(NECN/NBC News, Jay Gray, Nashville, Tenn.) - Just two days after a tornado outbreak tore a path of destruction across the Midwest, parts of the south are in Mother Nature's crosshairs.
If there is a target for these storms, this area could be the bull's eye. Storms are building right now after delivering an initial strike a bit earlier to the south.
The first hit came as a pair of violent tornadoes touched down mid-morning in northern Alabama.
"By the time I ran from one end of the house to the other my big garage doors were sucking in air and I made it down to the shelter. It was over pretty quick," said Luanne Scrimsher.
But the twisters were on the ground long enough to rip apart neighborhoods, splintering homes and scattering debris and downing powerlines for miles.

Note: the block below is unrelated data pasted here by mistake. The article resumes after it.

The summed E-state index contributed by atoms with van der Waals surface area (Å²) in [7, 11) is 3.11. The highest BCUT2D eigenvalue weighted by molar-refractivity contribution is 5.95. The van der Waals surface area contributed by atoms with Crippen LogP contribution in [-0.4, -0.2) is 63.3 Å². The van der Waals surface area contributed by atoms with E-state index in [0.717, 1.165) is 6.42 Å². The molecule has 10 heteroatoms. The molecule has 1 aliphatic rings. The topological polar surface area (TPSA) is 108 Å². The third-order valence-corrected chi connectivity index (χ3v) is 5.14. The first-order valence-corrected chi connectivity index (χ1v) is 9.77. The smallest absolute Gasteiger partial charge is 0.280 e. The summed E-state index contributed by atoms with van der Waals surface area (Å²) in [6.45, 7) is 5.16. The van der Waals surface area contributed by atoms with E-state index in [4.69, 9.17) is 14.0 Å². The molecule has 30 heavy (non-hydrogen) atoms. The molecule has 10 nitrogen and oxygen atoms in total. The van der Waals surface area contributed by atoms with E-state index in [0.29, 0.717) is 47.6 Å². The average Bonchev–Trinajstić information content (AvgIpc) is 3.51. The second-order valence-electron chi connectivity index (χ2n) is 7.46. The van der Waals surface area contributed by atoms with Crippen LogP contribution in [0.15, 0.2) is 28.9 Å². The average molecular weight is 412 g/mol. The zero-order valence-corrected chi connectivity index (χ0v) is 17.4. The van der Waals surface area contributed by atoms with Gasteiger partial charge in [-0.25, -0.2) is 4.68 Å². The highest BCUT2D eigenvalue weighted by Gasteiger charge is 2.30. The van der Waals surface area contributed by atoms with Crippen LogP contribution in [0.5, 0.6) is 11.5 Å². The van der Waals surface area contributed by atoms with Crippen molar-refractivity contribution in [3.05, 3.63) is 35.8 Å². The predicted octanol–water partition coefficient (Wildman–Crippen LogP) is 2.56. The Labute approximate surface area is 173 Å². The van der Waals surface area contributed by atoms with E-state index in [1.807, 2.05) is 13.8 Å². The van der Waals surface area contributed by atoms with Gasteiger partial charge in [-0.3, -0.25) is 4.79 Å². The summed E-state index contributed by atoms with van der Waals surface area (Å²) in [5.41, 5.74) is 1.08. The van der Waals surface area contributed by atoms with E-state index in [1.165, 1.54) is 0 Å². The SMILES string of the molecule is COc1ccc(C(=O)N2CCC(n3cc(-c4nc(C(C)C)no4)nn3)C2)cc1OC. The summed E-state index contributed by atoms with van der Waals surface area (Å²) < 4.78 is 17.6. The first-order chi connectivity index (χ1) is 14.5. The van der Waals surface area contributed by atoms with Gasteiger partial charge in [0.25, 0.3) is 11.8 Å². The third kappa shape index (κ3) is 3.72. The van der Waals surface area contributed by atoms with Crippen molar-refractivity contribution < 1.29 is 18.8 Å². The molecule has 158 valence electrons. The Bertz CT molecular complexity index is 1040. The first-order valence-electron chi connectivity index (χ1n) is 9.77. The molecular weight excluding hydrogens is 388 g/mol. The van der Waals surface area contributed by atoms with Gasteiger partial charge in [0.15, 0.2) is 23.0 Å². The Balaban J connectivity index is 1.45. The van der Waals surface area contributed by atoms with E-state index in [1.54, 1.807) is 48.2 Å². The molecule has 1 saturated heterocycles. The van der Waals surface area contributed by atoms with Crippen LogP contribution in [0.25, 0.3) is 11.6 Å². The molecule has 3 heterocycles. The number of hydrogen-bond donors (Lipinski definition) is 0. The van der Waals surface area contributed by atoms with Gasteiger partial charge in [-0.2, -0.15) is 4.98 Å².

Mother Nature's assault in Alabama is the start of what forecasters said would be a long and dangerous 24-hours from Ohio through the deep south.
Storm chasers got a glimpse of this funnel cloud outside Chattanooga, Tenn.
Friday afternoon, clouds pushed across the Nashville skyline, an area the national weather service warned could be one of the hardest hit.
"We're in a high risk zone and every time we've been in a high risk zone we've have severe weather, so we need to take this seriously."
Perspective they are keenly aware of in Harrisburg, Ill. where the tornado sirens and ominous dark clouds provided a painful reminder of what happened two days ago and the possibility of what could be next.
With severe warnings issued, as a precaution, more than 20 school districts across tornado alley sent students home early Friday.